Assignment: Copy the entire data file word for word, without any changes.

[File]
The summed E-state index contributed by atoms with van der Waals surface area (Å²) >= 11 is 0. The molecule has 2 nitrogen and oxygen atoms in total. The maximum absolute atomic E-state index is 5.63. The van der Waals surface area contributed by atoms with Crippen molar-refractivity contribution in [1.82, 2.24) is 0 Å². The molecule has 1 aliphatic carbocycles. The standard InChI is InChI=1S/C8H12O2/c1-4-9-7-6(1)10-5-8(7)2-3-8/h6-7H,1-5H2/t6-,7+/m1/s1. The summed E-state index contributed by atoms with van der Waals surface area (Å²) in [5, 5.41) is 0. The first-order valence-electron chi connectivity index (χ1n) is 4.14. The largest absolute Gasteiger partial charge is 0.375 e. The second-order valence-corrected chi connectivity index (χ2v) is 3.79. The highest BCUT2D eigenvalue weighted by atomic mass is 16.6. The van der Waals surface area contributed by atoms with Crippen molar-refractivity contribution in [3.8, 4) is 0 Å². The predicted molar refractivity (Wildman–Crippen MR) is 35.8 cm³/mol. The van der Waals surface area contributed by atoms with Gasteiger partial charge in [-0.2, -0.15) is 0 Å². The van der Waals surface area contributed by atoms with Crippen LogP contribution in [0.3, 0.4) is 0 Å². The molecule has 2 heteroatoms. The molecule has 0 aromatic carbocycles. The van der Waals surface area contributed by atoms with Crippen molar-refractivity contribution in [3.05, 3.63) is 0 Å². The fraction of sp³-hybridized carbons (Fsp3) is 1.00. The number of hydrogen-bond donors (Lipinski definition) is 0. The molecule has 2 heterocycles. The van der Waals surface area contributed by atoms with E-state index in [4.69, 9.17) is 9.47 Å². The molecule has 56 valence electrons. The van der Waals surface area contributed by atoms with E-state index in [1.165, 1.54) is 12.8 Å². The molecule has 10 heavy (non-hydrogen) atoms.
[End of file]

The summed E-state index contributed by atoms with van der Waals surface area (Å²) >= 11 is 0. The molecule has 2 nitrogen and oxygen atoms in total. The maximum absolute atomic E-state index is 5.63. The van der Waals surface area contributed by atoms with Crippen molar-refractivity contribution in [1.82, 2.24) is 0 Å². The molecule has 1 aliphatic carbocycles. The standard InChI is InChI=1S/C8H12O2/c1-4-9-7-6(1)10-5-8(7)2-3-8/h6-7H,1-5H2/t6-,7+/m1/s1. The summed E-state index contributed by atoms with van der Waals surface area (Å²) in [5, 5.41) is 0. The first-order valence-electron chi connectivity index (χ1n) is 4.14. The largest absolute Gasteiger partial charge is 0.375 e. The second-order valence-corrected chi connectivity index (χ2v) is 3.79. The highest BCUT2D eigenvalue weighted by atomic mass is 16.6. The van der Waals surface area contributed by atoms with Crippen molar-refractivity contribution in [3.8, 4) is 0 Å². The predicted molar refractivity (Wildman–Crippen MR) is 35.8 cm³/mol. The van der Waals surface area contributed by atoms with Gasteiger partial charge in [-0.2, -0.15) is 0 Å². The van der Waals surface area contributed by atoms with Crippen LogP contribution in [0.3, 0.4) is 0 Å². The molecule has 2 heteroatoms. The molecule has 0 aromatic carbocycles. The van der Waals surface area contributed by atoms with Crippen molar-refractivity contribution in [3.05, 3.63) is 0 Å². The fraction of sp³-hybridized carbons (Fsp3) is 1.00. The number of hydrogen-bond donors (Lipinski definition) is 0. The molecule has 2 heterocycles. The van der Waals surface area contributed by atoms with E-state index in [4.69, 9.17) is 9.47 Å². The molecule has 56 valence electrons. The van der Waals surface area contributed by atoms with E-state index in [1.165, 1.54) is 12.8 Å². The molecule has 10 heavy (non-hydrogen) atoms.